Eleven former members of the now-defunct UND women’s hockey program filed a class action discrimination lawsuit against the North Dakota University System in U.S. District Court on Tuesday.
Their goal is to reinstate the program that was cut 15 months ago.
“That’s our No. 1, No. 2 ... all the way to No. 10 goal,” said Dan Siegel, the attorney for the players. “We want the university to start playing women’s ice hockey again.”
Siegel said the players aren’t seeking financial damages outside of covering court costs.
Siegel recently represented former University of Minnesota Duluth women’s hockey coach Shannon Miller in her successful discrimination lawsuit against the school. Miller was awarded $3.74 million by a jury in March after the school decided not to renew her contract.
Siegel said this case is different because Miller’s was an employment case.
“I’m hoping UND would decide to take the right approach to this case and will agree to sit down and see if we can work it out,” Siegel said. “The sooner we work it out, the sooner the program could be put back to work and the less money UND will spend fighting the case and less money we will spend fighting the case. Hopefully, we can get an early resolution.”
UND spokesman Peter Johnson said that “the University of North Dakota doesn't typically comment on legal actions that are in process.”
UND President Mark Kennedy was in Bismarck on Tuesday meeting with NDUS Chancellor Mark Hagerott.
The 11 former players named in the lawsuit are Breanna Berndsen, Kristen Campbell, Charly Dahlquist, Taylor Flaherty, Ryleigh Houston, Anna Kilponen, Rebekah Kolstad, Sarah Lecavalier, Alyssa MacMillan, Annelise Rice and Abbey Stanley.
All were members of the team when the program was cut and had college eligibility remaining. Nearly all of them have since transferred to other schools -- Berndsen to the University of Toronto, Campbell to Wisconsin, Dahlquist to Ohio State, Flaherty to Vermont, Houston to Minnesota Duluth, Kilponen to Quinnipiac, Kolstad to Minnesota State University Mankato, Lecavalier to Robert Morris, MacMillan to the University of Ottawa and Stanley to Boston University. Rice took last year off.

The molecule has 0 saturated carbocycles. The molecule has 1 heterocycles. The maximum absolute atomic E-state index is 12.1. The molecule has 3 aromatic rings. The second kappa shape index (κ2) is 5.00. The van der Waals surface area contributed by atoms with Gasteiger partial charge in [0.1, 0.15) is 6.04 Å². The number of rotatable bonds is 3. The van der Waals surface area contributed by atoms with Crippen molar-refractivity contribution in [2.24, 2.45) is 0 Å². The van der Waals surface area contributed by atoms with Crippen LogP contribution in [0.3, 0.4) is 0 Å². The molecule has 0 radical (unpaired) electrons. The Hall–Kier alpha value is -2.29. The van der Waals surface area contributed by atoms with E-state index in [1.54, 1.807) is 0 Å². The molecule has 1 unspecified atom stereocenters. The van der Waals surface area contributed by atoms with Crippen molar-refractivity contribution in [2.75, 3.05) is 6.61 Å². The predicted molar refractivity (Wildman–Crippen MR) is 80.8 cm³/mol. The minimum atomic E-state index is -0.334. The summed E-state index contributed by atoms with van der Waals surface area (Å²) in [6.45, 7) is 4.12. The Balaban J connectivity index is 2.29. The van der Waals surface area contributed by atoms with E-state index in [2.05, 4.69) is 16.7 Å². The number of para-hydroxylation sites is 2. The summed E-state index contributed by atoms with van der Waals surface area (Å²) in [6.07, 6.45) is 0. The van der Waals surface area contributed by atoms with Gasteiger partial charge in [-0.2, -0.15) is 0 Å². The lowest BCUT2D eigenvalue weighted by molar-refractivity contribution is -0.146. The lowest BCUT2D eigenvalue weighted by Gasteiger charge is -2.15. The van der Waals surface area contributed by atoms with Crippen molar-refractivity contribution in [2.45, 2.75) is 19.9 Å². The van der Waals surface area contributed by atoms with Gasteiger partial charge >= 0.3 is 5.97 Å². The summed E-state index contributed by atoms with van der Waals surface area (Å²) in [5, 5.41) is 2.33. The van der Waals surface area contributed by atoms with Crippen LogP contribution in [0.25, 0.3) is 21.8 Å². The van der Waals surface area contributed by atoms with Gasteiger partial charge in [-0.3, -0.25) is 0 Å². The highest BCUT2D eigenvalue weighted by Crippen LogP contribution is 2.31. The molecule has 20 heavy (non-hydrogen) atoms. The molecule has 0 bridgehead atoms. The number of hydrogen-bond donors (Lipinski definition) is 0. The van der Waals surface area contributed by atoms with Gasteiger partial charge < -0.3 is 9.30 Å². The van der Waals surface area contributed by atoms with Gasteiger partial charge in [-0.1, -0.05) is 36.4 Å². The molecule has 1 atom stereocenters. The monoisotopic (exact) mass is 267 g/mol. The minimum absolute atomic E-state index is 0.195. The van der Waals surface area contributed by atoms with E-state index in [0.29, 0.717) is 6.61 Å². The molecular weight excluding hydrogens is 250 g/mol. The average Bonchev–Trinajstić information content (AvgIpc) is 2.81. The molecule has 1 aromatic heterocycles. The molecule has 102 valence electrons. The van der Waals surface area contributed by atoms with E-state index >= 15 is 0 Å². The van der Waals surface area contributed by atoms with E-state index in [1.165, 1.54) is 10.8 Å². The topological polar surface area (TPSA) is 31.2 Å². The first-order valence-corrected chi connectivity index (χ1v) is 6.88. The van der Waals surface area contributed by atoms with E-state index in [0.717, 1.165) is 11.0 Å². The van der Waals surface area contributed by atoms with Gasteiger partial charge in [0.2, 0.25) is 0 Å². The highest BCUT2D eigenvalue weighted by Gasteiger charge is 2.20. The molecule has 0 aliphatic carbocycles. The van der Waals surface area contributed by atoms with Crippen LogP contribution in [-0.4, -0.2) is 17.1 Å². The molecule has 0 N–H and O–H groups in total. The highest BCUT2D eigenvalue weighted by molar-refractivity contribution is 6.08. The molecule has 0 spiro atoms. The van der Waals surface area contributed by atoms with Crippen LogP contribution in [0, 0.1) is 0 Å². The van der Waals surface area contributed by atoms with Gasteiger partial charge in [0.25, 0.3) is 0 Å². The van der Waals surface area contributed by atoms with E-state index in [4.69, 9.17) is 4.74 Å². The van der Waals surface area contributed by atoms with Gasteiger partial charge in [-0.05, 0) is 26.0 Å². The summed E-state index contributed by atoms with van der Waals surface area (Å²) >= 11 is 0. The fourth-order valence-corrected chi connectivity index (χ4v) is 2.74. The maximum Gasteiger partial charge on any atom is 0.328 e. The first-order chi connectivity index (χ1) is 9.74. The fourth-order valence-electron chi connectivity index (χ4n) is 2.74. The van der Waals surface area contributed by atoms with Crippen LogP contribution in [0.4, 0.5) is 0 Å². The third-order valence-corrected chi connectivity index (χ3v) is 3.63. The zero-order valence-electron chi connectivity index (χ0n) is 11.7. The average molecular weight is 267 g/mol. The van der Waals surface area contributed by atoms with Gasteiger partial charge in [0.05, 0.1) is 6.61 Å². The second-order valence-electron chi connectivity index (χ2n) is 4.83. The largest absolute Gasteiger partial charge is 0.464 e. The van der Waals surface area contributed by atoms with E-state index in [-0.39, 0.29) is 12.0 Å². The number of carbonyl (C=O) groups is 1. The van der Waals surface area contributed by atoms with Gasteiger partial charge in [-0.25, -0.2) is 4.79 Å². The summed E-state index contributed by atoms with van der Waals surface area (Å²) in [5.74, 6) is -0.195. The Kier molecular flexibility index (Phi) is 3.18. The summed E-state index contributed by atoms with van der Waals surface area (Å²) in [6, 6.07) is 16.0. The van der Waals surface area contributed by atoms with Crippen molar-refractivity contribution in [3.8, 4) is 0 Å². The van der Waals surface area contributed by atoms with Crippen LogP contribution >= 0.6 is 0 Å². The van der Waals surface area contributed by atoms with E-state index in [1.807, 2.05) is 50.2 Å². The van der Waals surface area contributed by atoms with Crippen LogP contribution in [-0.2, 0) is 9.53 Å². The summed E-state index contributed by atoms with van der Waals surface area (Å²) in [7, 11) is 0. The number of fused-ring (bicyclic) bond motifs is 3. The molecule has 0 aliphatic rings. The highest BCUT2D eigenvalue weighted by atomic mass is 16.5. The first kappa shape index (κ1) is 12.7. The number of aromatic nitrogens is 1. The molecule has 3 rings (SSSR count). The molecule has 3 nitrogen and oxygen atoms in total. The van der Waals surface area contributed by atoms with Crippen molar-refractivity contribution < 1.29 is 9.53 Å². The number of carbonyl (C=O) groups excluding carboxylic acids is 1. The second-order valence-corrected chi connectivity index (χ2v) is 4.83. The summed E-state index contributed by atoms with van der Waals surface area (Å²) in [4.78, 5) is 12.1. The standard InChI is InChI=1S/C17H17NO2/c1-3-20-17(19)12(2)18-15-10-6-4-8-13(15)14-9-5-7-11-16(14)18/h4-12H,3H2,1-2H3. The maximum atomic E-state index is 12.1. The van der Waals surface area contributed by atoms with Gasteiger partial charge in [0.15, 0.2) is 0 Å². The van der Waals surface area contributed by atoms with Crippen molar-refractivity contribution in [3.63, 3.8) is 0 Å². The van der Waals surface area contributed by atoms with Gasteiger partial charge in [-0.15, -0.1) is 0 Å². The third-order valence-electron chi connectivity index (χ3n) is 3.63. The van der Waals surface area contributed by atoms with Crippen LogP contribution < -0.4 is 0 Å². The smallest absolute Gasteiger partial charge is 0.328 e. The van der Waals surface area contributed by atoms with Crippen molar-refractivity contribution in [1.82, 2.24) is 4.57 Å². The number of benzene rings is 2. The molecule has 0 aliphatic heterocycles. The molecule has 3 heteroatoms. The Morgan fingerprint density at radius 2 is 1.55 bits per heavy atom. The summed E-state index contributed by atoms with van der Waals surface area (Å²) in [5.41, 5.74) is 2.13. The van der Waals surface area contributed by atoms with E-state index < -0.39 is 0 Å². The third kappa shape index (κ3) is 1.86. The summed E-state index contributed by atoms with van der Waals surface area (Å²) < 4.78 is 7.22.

The lawsuit alleges that UND violated Title IX through the selection of sports and level of competition.
Title IX does not require schools to offer particular sports or the same sports, but it requires that schools “effectively accommodate” student interests and abilities.
The lawsuit alleges that UND did not do that when it cut women’s hockey.
This is not the first time UND has faced legal challenges stemming from the elimination of women’s hockey and men’s and women’s swimming and diving.
One former UND athlete filed two complaints with the U.S. Department of Education’s Office of Civil Rights after the school cut women’s hockey and men’s and women’s swimming and diving.
Both of those complaints were dismissed last fall.
“That will not affect our suit at all,” Siegel said. “The OCR complaints were based on different facts and different legal theories. They didn’t pass on the particular claims that we’re making in our case.”
The UND women’s hockey program, which started in 2002, had five Olympic medalists in February. Grand Forks natives Jocelyne Lamoureux-Davidson and Monique Lamoureux-Morando won gold with Team USA, while Michelle Karvinen, Susanna Tapani and Emma Nuutinen won bronze with Finland. UND had eight Olympians in 2014.
The program reached the NCAA tournament twice, losing to Minnesota in the quarterfinals in 2012 and 2013.
In 2013, UND lost to an undefeated Gopher team in triple overtime with a Frozen Four berth on the line.